Gates's challenge in China: Why he's looking far beyond J-20 stealth fighters

US Secretary of Defense Robert Gates, who arrives Sunday in Beijing, seeks to put military relations on an even keel – despite recently released photos of China's J-20 stealth fighter.

By , Staff Writer

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    In this Jan. 5, photo, people surround a Chinese J-20 stealth fighter plane before its runway test in Chengdu, southwest China.
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If US Secretary of Defense Robert Gates decides to pass the time on his flight to Beijing on Sunday by studying photos of the “stealth” fighter jet that China unveiled this week, he can draw comfort from one fact of which Beijing is all too aware.

By the time the first Chinese “Jian 20” plane makes its first operational flight sometime toward the end of this decade, the US Air Force is due to have more than 1,000 equally advanced planes in the air, and years of experience flying them.

The new Chinese fighter “will not make any difference to the balance of power for another 10 years or so,” says Ted Galen Carpenter, a defense expert at the Cato Institute in Washington. “But psychologically and symbolically it’s important."

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"America keeps looking over its shoulder and sees China gaining,” Dr. Carpenter adds. “The gap is still there, but it is getting smaller.”

In three days of meetings with Chinese civilian and military leaders, Mr. Gates is unlikely to raise US concerns about any particular Chinese weapons system. Instead, he will seek to finally put US-Chinese military relations on an even keel.

Beijing has suspended its contacts with US military officers for two of the past three years to protest US arms sales to Taiwan, which the Chinese regard as a renegade province.

“This kind of long-term tension is really bad for both sides and for mutual trust,” says Xu Guangyu, a former People's Liberation Army general.

Suspicions on both sides

The US side is particularly anxious to resume the military dialogue, worried that misunderstandings between the two potential rivals could lead to clashes at sea where both navies operate, and that China’s military doctrine is unclear.

“One of the real problems of not having a relationship is I don’t understand much about what they are doing,” the chairman of the US Joint Chiefs of Staff, Adm. Mike Mullen, said last month, announcing Gates’s long-postponed visit to Beijing. “I don’t understand the depth or the reasons for their military investment,” he added.

The Chinese are equally suspicious of US intentions. “The US always sees China as a rival and in their military exercises we are always the enemy,” complains Xu.

US naval exercises with South Korean and Japanese forces in November in the Yellow Sea, 100 miles off the Chinese coast, “were meant as strategic deterrence to China,” says Xu.

The US aircraft carrier group “was designed to scare North Korea” after its forces shelled a South Korean island, he adds, “but it also showed that if China violates US or its allies’ interests, America can deploy its military power without hesitation. If America cares about its relations with China it should avoid holding drills in such sensitive places.”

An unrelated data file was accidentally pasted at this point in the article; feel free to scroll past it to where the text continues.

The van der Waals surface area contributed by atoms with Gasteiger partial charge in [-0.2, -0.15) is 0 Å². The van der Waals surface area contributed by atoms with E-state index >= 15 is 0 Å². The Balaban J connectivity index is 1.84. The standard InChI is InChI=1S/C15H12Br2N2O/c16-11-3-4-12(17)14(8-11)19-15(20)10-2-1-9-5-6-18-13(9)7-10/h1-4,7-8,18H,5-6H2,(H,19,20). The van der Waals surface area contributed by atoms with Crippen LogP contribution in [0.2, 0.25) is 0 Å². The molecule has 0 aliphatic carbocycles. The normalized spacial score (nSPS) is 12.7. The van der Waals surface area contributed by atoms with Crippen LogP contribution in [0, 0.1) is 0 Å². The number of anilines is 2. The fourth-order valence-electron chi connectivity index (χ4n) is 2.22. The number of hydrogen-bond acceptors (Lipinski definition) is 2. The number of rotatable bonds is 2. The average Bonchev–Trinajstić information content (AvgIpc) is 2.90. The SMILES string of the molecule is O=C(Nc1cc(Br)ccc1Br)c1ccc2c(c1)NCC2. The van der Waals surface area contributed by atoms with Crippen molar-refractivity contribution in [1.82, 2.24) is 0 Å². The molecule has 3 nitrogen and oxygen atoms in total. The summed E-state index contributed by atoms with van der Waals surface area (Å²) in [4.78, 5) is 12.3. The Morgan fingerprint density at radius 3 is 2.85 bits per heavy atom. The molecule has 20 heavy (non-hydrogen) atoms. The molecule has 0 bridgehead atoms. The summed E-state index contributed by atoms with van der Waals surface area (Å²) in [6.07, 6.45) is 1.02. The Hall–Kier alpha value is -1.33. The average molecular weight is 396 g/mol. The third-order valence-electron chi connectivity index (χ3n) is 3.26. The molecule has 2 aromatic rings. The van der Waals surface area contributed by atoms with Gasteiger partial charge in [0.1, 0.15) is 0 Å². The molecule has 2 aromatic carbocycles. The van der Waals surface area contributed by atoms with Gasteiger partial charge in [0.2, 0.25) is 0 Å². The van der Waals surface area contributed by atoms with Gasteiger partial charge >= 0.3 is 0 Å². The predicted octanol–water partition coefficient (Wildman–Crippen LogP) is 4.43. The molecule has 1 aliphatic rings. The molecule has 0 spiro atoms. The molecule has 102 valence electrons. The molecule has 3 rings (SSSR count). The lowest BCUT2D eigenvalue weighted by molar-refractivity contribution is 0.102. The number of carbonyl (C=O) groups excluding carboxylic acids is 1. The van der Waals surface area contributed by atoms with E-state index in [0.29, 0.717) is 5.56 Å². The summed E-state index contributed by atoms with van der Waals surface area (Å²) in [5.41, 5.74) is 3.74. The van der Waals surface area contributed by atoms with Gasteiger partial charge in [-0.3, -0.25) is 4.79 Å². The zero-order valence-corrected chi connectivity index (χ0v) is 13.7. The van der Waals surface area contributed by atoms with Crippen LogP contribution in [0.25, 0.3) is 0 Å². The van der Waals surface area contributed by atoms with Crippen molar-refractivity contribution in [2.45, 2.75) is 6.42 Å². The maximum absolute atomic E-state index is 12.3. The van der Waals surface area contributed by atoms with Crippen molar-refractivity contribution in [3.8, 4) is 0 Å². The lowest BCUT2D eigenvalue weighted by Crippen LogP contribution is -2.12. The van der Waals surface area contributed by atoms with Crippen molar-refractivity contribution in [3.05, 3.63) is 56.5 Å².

“Both sides should dial it back a notch,” suggests Carpenter. “China gets annoyed with this rather ostentatious display of American military power in China’s backyard.”

'Carrier killer' ballistic missile

Though Beijing can do nothing to stop such displays, its scientists are working on a “carrier killer” ballistic missile designed to strike enemy ships from space – the first such weapon in the world.

China’s “investment … in antiship weaponry and ballistic missiles could threaten America’s primary way to project power and help allies in the Pacific – particularly our forward bases and carrier strike groups,” Gates warned in a speech last September.

The antiship ballistic missile has not yet been tested, however, and it is uncertain when it might be deployed even if it works, according to US naval analysts.

China’s long-term maritime ambitions are symbolized by the expected launch this year of a refitted Soviet aircraft carrier bought from Ukraine. But no such vessel is expected to emerge from China’s own shipyards for several years, and Chinese carrier proficiency and capability will still be very limited in 2020, the US Navy’s intelligence chief said this week.

“I see them [the Chinese military] delivering individual … weapons systems,” he said, but he pointed out that fielding a prototype is only the first step toward making it part of military operations.

Nonetheless, says Carpenter, “the concern is that China wants capabilities to neutralize America’s military presence in the western Pacific.”

That, insists Xu, is only to be expected. “The US is used to controlling all the open seas in the world," he says. “But the situation is different now and America should adjust its habits. China is getting stronger, we have our interests and our dignity.

“We can’t always be weak,” Xu adds. “But whenever there is a change in China’s military power, it touches a sensitive American nerve.”

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